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  • The Study of Religion after Davidson and Rorty
  • Nancy Frankenberry (bio)

One of the enduring questions in the study of religion is how to define the object of our study. I would like to offer a definition, as an opening move in any discussion of religion, not because I think definitions settle anything by themselves, but because very different definitions of religion are at stake in contemporary debates in the academy, particularly in the hyphenated areas such as science and religion, or religion and politics, or religion and gender studies, and I think it is important to see how they are related. I will begin, then, with the definitional problem, which I will take as twofold and as susceptible to analysis along the lines of what we know from semantic holism. I will then turn to the work of Donald Davidson and Richard Rorty to show what Davidson contributes to the academic study of religion, when religion is defined as I do, and what Rorty contributes to philosophy of religion as a scholarly pursuit and to the creation of a new spirituality as a private pursuit.

I. Definitions

I call the definitional problem twofold only because I am painting with very broad strokes. On one side, social-scientific approaches to the modern academic study of religion line up with rough consensus, beginning with E. B. Tylor in the nineteenth century and continuing through Robin Horton, Melford Spiro, Rodney Stark, Stewart Guthrie, and Pascal Boyer in our time; they stipulate that religion has to do with the category of superhuman agents. Call this the intellectualist-rationalist school. On the other side are theologically inspired definitions of religion, running the gamut from Paul Tillich’s “ultimate concern” to Karen Armstrong’s “quest for transcendence.” Call this the symbolist-expressivist school. Tylorians generally erect a wall between religion and science, even when they show no interest in the old warfare motif. Tillichians, on the other hand, most often call for détente or nonoverlapping magisteria. Among scientists, Carl Sagan and Richard Dawkins would belong with the Tylorean intellectualists, and Albert Einstein and Steven Jay Gould would belong, for quite different reasons, with the symbolist-expressivists.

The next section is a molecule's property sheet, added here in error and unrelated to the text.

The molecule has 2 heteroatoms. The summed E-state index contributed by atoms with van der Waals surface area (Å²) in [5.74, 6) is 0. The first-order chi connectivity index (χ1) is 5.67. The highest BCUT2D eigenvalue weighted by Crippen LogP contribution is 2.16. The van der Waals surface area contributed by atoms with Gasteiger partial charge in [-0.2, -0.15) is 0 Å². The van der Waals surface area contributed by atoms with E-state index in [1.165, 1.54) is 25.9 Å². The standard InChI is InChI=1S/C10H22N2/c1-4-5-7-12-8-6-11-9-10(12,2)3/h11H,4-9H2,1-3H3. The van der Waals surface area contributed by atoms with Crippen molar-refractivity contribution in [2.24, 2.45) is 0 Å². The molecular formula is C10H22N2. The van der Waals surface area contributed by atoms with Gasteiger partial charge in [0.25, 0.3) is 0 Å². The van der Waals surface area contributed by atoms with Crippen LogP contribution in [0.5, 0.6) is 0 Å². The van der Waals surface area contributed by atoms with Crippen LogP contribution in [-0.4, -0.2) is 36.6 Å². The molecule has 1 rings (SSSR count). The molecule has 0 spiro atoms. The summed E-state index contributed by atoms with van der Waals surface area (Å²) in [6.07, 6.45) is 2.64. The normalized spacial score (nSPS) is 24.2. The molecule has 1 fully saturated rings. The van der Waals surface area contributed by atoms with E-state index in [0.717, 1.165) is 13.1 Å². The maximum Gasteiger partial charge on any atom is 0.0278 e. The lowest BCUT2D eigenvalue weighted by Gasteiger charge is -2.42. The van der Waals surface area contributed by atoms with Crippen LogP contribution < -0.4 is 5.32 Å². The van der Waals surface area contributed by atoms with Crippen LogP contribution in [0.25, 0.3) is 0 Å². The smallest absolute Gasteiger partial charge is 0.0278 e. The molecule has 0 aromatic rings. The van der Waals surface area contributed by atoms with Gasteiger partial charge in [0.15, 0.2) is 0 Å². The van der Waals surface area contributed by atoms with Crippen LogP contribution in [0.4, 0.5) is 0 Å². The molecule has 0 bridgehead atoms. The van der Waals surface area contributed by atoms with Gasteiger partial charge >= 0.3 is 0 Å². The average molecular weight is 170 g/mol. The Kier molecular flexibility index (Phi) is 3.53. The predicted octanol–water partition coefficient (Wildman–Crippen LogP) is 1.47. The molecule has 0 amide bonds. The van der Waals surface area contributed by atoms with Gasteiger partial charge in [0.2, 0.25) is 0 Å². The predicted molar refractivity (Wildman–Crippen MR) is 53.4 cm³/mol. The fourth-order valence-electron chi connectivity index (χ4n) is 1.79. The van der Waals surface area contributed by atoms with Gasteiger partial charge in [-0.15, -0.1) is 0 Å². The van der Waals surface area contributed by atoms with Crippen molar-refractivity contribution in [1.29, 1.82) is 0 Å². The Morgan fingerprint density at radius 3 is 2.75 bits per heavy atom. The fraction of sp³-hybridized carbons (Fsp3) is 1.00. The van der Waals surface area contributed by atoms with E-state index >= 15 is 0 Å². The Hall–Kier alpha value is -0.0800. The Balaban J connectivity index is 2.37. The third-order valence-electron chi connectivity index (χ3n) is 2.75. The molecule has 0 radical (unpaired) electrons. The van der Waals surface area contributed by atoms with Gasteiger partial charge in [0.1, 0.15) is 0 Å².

As a Neo-Tylorean myself, I want a definition of religion that allows me to delimit what is distinctive about my object of study as a scholar. At one time at Dartmouth we developed just such a definition of religion and used it to introduce students to the comparative study of religion in Religion 1. The short [End Page 195] version is this: religion can be defined as a system of myth and ritual. The long version has three parts: (1) Religion is a communal system of propositional attitudes (i.e., beliefs, including hopes, fears, and desires) and practices that are related to superhuman agents. (2) Myth is a story with a beginning, middle, and end, which was or is transmitted orally about the deeds of superhuman agents. The salience of “oral transmission” places certain genres, such as novels and science fiction, out of bounds as myths. (3) Ritual is a system of communal actions consisting of both verbal and nonverbal interactions with a superhuman agent or agents.

Certain advantages are evident in this definition; chief among them, in my judgment, is that it gives us a distinguishing feature for identifying what is religious and what is not: the element of superhuman agents. No mention of superhuman agents, no religion. Unlike elastic definitions such as “religion is ultimate concern,” this one specifies the object of study. Not that investigators have access to any of the superhuman agents that religions traffic in. All that they have access to are people’s beliefs about their interactions with superhuman agents. Without the element of belief in nonnatural causality, it would be impossible for interpreters to go about identifying anything as specifically religious. This point, unfortunately, receives less emphasis than it deserves in the American Academy of Religion. In culture after culture, people report such beliefs as that the soul lives on after death; that rituals can change the physical world and divine the truth; or that illness and misfortune are caused and alleviated by spirits, ghosts, saints, fairies, angels, demons, devils...


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pp. 195-210
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